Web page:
Programming

Java Bytecode Simplified: Part 2

Spread the love


Our previous article introduced bytecode and discussed what it includes. This article will delve a bit deeper into ConstantPool.

Highlights

  • Bytecode is a representation that is abstract in nature. They are fictitious codes for a fictitious machine known as the Java virtual machine. The Java virtual machine is a piece of software that interprets bytecode.
  • The JVM is a stack-based computer. Real CPUs are register-based systems and execute machine code. Java is compiled into bytecode, an intermediate form, which is then executed by the just-in-time (JIT) compiler, which generates machine code.

Before going any further, let’s explore javap, which is a very handy tool for deconstructing byte code.

javap

javap is a standard tool included in the JDK’s bin subdirectory. An intriguing aspect of javap is that we do not need to deal with Java source code: rather, it just works with the binary file, which is the .class extension. 

Let’s see an example: 

package ca.bazlur;

public class Lamp {
    private boolean isOn;

    public void turnOn() {
        this.isOn = true;
        printStatus();
    }

    public void turnOff() {
        this.isOn = false;
        printStatus();
    }

    private void printStatus() {
        System.out.println("Light is turned " + (isOn ? "on" : "off"));
    }

    public static void main(String[] args) {
        var lamp = new Lamp();
        lamp.turnOn();
        lamp.turnOff();
    }
}

If we compile this code using javac we will get a class file, and then we can use javap to disassemble the bytecode from the command line as follows: 

We will get the following output:

Compiled from "Lamp.java"
public class ca.bazlur.Lamp {
  public ca.bazlur.Lamp();
  public void turnOn();
  public void turnOff();
  public static void main(java.lang.String[]);
}

Note that it prints only the public, protected, and default methods. Above, it did not print private methods. If we also wish to view the private method, we must specify an additional switch -p.

Compiled from "Lamp.java"
public class ca.bazlur.Lamp {
  private boolean isOn;
  public ca.bazlur.Lamp();
  public void turnOn();
  public void turnOff();
  private void printStatus();
  public static void main(java.lang.String[]);
}

Nonetheless, this only prints the names of the methods. We would be looking for more information, including the bytecode used in the method body. This requires another switch, which is -c.

Compiled from "Lamp.java"
public class ca.bazlur.Lamp {
  public ca.bazlur.Lamp();
    Code:
       0: aload_0
       1: invokespecial #1                  // Method java/lang/Object."<init>":()V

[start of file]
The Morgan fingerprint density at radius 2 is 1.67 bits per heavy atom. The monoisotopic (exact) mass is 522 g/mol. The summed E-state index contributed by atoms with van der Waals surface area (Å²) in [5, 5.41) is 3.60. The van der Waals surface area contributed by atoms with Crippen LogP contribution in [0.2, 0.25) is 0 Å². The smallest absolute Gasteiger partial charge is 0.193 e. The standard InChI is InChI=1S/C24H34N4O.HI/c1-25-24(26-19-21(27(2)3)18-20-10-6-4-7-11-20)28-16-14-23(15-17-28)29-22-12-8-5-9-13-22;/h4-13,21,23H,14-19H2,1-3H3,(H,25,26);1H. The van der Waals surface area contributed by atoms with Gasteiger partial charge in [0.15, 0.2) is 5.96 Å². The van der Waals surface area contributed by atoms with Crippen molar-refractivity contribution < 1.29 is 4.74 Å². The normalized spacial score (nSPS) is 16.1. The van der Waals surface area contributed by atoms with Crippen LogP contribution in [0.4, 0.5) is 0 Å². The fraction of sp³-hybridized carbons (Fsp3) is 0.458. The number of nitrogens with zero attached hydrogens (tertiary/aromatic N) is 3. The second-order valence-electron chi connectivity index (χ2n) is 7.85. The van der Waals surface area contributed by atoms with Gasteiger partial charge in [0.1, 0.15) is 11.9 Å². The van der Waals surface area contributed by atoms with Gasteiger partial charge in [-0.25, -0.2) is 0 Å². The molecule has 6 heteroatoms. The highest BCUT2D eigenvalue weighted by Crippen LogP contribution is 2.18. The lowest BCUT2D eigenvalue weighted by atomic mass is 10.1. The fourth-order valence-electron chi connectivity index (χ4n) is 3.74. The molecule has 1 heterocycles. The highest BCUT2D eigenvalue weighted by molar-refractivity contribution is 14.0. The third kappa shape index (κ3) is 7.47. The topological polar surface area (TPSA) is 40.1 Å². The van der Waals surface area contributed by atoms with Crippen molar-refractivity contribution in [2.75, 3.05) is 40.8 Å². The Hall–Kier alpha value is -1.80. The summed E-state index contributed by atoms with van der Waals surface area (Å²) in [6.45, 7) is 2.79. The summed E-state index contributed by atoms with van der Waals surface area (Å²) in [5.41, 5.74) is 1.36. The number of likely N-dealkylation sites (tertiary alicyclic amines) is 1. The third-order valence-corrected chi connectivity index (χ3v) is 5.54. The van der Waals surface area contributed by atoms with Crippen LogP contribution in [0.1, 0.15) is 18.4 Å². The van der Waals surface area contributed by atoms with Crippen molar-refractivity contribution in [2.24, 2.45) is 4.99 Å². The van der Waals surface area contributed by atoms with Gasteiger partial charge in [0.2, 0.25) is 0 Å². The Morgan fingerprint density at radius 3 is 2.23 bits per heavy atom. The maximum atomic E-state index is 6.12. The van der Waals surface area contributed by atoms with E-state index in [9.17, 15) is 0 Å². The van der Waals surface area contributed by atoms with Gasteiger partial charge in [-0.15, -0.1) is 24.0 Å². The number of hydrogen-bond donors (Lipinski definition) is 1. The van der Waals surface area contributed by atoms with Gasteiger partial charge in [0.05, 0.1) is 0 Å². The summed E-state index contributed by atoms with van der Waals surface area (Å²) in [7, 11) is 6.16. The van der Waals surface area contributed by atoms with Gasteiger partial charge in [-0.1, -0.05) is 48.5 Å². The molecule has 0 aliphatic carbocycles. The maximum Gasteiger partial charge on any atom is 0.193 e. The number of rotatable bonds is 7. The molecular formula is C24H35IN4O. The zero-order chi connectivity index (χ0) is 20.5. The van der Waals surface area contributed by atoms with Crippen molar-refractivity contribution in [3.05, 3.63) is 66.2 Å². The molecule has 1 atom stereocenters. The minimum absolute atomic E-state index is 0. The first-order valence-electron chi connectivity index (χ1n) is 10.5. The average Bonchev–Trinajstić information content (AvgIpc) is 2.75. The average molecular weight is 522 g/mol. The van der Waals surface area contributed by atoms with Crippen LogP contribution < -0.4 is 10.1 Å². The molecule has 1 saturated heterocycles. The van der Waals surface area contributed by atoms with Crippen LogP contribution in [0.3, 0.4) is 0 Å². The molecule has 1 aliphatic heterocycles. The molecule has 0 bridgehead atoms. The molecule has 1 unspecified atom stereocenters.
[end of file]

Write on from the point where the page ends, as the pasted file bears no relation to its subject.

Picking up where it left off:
4: return

  public void turnOn();
    Code:
       0: aload_0
       1: iconst_1
       2: putfield      #7                  // Field isOn:Z
       5: aload_0
       6: invokevirtual #13                 // Method printStatus:()V
       9: return

  public void turnOff();
    Code:
       0: aload_0
       1: iconst_0
       2: putfield      #7                  // Field isOn:Z
       5: aload_0
       6: invokevirtual #13                 // Method printStatus:()V
       9: return

  public static void main(java.lang.String[]);
    Code:
       0: new           #8                  // class ca/bazlur/Lamp
       3: dup
       4: invokespecial #36                 // Method "<init>":()V
       7: astore_1
       8: aload_1
       9: invokevirtual #37                 // Method turnOn:()V
      12: aload_1
      13: invokevirtual #40                 // Method turnOff:()V
      16: return
}

Now, this becomes significantly more intriguing, and we can observe the presence of all bytecodes. If we examine the first line of the main method, we see the following:

In addition to this, the code has other locations with numbers such as #1, #2, etc. These are the constant pool’s reference values. If we wish to view the constant pool, we must use an additional switch, -v.

Classfile /bytecode-simplified/src/main/java/ca/bazlur/Lamp.class
  Last modified Aug. 11, 2022; size 1245 bytes
  SHA-256 checksum cf727468acdcc0b2dd0a6a858a313110e437e01a6625cf4e03f1f0fa41910dae
  Compiled from "Lamp.java"
public class ca.bazlur.Lamp
  minor version: 0
  major version: 62
  flags: (0x0021) ACC_PUBLIC, ACC_SUPER
  this_class: #8                          // ca/bazlur/Lamp
  super_class: #2                         // java/lang/Object
  interfaces: 0, fields: 1, methods: 5, attributes: 3
Constant pool:
   #1 = Methodref          #2.#3          // java/lang/Object."<init>":()V
   #2 = Class              #4             // java/lang/Object
   #3 = NameAndType        #5:#6          // "<init>":()V
   #4 = Utf8               java/lang/Object
   #5 = Utf8               <init>
   #6 = Utf8               ()V
   #7 = Fieldref           #8.#9          // ca/bazlur/Lamp.isOn:Z
   #8 = Class              #10            // ca/bazlur/Lamp
   #9 = NameAndType        #11:#12        // isOn:Z
  #10 = Utf8               ca/bazlur/Lamp
  #11 = Utf8               isOn
  #12 = Utf8               Z